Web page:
Commentary: European Airlines eye Guyana Ogle Airport amidst oil and gas surge

Born in Guyana, Raymond Chickrie was a teacher in the New York City public school system and has also taught in the Middle East.

By Ray Chickrie

I flew from Eugene Correia International Ogle, to Suriname’s Zorg-en-Hoop city airport some weeks ago, and I was reminded that two years ago, I wrote that the hub potential is at Eugene Correia International Airport, previously called Ogle, and not at Cheddi Jagan International Airport (CJIA), Guyana. Now since the 13th oil and gas discoveries off the Guyana coast and an estimated recoverable resource of over six billion oil-equivalent barrels, we are witnessing the rise of Guyana. 

ExxonMobil is building its Guyana headquarters on ten acres of land that it leased from Ogle. In January 2018, the media in Guyana reported that “ExxonMobil also wants to build a training center and a helipad. One source said, “I am also being told that they will throw up a ‘living quarters’ which can be considered a hotel.” The issue of “living quarters” did not go well with the local hotel and tourism sectors.

Since this development, the cost of property, land, and space in and around the airport has more than quadrupled. Thus, it is not surprising that more international airlines are exploring linking Ogle with the global business community in Europe and North America to profit from the “Guyana miracle.” 

Jamaica, Barbados, and the Dominican Republic have a significantly better tourism product, but now Ogle airport is growing rapidly and Guyana will have plenty of money to invest in aviation infrastructure and tourism. This is why airlines are looking at ways and means of benefitting from the rise of Guyana’s oil and gas industry. Ogle is now on their radar because of its strategic role in this new oil and gas surge.

However, Guyana and Suriname are slow to heed the needs of airlines expressing their interest to enter these two countries or to expand existing services. Application and inquiry sometimes take forever to get a response. Nepotism, tribalism, and lack of transparency retards growth but they don’t see it. 

“They really move slow or maybe they don’t have the money to make the investment,” remarked an airline official. 

It’s hard to get the airline, the airport, and the government to move at the same pace. The airlines are blaming the government for empty promises. No airport can grow without the collaboration of the airlines, the government, and the airport authorities. 

Constraints and progress and heavy taxes and fees

Guyana and Suriname are costly vacation spots. Lack of air connectivity attribute to exorbitant airfares. In addition, Guyana has poor infrastructure, no legacy airlines, no dedicated airline, and antiquated legal guidelines. On top of this, high taxes and fees impede connectivity in Guyana and the Caribbean. The issue has been raised over and over and at the highest level, yet nothing has been done. For example, between Guyana’s Ogle Airport and Suriname’s Zorg-en-Hoop Airport, a roundtrip ticket is USD$ 400. And of that, 120 is part taxes and fees. This is more like a roundtrip between Guyana and Miami.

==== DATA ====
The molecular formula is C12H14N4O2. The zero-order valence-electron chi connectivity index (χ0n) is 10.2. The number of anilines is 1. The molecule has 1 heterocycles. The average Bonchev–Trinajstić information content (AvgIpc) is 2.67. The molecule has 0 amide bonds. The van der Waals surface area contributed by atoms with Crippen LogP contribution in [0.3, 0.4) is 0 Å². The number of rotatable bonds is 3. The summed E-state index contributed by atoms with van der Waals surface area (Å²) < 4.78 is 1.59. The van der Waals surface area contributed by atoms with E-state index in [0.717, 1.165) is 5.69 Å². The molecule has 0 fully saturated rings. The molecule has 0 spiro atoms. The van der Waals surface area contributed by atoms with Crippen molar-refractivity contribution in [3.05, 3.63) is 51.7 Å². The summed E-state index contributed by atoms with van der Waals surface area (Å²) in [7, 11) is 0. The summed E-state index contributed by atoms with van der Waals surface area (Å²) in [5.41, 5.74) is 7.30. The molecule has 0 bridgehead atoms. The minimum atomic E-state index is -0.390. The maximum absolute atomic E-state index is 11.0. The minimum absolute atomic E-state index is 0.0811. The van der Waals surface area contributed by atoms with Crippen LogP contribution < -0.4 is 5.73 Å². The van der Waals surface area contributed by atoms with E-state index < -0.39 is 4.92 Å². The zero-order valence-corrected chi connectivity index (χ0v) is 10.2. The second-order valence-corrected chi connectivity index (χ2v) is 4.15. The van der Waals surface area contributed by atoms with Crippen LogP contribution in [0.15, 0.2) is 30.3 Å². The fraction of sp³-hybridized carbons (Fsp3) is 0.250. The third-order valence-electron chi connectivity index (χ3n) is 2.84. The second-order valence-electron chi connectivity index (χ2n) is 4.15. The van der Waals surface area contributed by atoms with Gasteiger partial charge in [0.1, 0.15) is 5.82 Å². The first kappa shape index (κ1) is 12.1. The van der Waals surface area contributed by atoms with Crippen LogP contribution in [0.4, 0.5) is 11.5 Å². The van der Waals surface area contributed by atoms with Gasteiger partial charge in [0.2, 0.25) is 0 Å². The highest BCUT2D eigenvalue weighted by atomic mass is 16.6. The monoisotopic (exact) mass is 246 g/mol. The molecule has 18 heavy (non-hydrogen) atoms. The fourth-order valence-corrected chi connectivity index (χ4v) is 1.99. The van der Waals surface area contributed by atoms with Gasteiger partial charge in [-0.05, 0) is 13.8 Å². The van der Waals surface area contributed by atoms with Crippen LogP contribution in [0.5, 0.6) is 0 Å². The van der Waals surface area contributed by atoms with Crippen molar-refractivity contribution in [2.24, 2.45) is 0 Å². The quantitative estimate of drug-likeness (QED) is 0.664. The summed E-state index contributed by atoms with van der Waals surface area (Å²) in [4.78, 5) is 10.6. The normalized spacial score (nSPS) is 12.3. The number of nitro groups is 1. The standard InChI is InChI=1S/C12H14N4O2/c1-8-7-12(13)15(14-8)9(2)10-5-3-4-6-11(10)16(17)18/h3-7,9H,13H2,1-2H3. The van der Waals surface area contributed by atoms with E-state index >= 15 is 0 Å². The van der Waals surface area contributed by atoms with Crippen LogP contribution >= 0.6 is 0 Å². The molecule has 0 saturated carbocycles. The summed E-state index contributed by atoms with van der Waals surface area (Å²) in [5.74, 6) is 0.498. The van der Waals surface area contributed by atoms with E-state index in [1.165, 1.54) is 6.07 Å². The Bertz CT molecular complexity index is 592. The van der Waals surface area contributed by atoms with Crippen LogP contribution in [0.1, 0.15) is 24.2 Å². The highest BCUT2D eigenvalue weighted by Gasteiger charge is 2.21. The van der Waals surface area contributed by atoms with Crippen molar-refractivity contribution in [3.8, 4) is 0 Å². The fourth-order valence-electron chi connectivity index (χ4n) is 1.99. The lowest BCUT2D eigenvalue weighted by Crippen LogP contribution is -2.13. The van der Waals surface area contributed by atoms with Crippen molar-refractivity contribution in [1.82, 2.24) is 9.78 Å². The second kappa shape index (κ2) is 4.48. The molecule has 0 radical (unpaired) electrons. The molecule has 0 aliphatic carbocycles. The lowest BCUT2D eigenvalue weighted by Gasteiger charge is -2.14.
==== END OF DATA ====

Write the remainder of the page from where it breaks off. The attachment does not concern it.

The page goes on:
The aviation industry in both Guyana and Suriname is growing. Guyana just opened a new arrival terminal, which is already too small. Suriname can learn from Guyana’s CJIA’s airport debacle and should ensure a new airport terminal is fitted with office and transit space. You can’t be a hub if you don’t have upscale transit space. This investment in aviation infrastructure in Guyana and Suriname is attacking more airlines. American and Copa Airlines now provide daily flights to Guyana from NYC, Miami and Panama and more are coming soon like JetBlue in 2020. Also, Copa has commenced services to Suriname twice weekly and all flights are about 85 percent. American is also looking to enter the Suriname market.

Ogle must expand: European Airlines show interest

Every ten minutes at Ogle Airport a plane takes off or lands. Tourism, trade, commerce, and now the oil and gas sectors are putting more demand on the infrastructure at Ogle.

At Ogle, Trans Guyana Airways (TGA) and LIAT provide the only international routes to Paramaibo, Port of Spain and Barbados. Some people fly JetBlue to Barbados or Trinidad and take Liat to Ogle because of its very convenient airport on the outskirts of Georgetown. TGA has a good record of safety and service. Just recently, the Guyana based airline added to its fleet – two Beechcraft 1900D. I have used the company several times on the Ogle-Zorg-en-Hoop/Suriname route, and I am happy with their punctuality, security check, and overall service.